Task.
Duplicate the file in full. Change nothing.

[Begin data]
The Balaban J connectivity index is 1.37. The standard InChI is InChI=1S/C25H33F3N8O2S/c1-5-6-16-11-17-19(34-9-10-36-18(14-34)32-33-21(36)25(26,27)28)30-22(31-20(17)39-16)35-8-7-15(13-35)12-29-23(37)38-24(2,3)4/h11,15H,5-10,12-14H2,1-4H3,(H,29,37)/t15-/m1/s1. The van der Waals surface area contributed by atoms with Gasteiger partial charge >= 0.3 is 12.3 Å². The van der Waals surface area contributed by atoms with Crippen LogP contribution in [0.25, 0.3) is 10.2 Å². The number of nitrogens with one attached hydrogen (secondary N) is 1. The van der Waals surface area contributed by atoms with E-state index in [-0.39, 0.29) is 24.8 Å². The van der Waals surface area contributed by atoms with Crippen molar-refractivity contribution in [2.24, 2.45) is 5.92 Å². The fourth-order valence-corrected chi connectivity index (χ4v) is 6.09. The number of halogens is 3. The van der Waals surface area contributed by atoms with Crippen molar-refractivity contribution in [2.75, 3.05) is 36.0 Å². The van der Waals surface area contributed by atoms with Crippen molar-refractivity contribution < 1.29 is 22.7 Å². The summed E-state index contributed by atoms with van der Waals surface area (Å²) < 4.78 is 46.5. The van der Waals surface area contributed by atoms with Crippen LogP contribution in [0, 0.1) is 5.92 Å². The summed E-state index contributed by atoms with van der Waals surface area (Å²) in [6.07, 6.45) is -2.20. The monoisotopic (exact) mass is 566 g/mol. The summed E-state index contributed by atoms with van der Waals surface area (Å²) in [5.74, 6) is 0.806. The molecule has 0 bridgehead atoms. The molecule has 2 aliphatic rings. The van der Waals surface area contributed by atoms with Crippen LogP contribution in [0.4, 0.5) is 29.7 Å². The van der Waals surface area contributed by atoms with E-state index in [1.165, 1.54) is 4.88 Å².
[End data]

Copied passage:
The Balaban J connectivity index is 1.37. The standard InChI is InChI=1S/C25H33F3N8O2S/c1-5-6-16-11-17-19(34-9-10-36-18(14-34)32-33-21(36)25(26,27)28)30-22(31-20(17)39-16)35-8-7-15(13-35)12-29-23(37)38-24(2,3)4/h11,15H,5-10,12-14H2,1-4H3,(H,29,37)/t15-/m1/s1. The van der Waals surface area contributed by atoms with Gasteiger partial charge >= 0.3 is 12.3 Å². The van der Waals surface area contributed by atoms with Crippen LogP contribution in [0.25, 0.3) is 10.2 Å². The number of nitrogens with one attached hydrogen (secondary N) is 1. The van der Waals surface area contributed by atoms with E-state index in [-0.39, 0.29) is 24.8 Å². The van der Waals surface area contributed by atoms with Crippen molar-refractivity contribution in [2.24, 2.45) is 5.92 Å². The fourth-order valence-corrected chi connectivity index (χ4v) is 6.09. The number of halogens is 3. The van der Waals surface area contributed by atoms with Crippen molar-refractivity contribution in [2.75, 3.05) is 36.0 Å². The van der Waals surface area contributed by atoms with Crippen molar-refractivity contribution < 1.29 is 22.7 Å². The summed E-state index contributed by atoms with van der Waals surface area (Å²) < 4.78 is 46.5. The van der Waals surface area contributed by atoms with Crippen LogP contribution in [0, 0.1) is 5.92 Å². The summed E-state index contributed by atoms with van der Waals surface area (Å²) in [6.07, 6.45) is -2.20. The monoisotopic (exact) mass is 566 g/mol. The summed E-state index contributed by atoms with van der Waals surface area (Å²) in [5.74, 6) is 0.806. The molecule has 0 bridgehead atoms. The molecule has 2 aliphatic rings. The van der Waals surface area contributed by atoms with Crippen LogP contribution in [0.4, 0.5) is 29.7 Å². The van der Waals surface area contributed by atoms with E-state index in [1.165, 1.54) is 4.88 Å².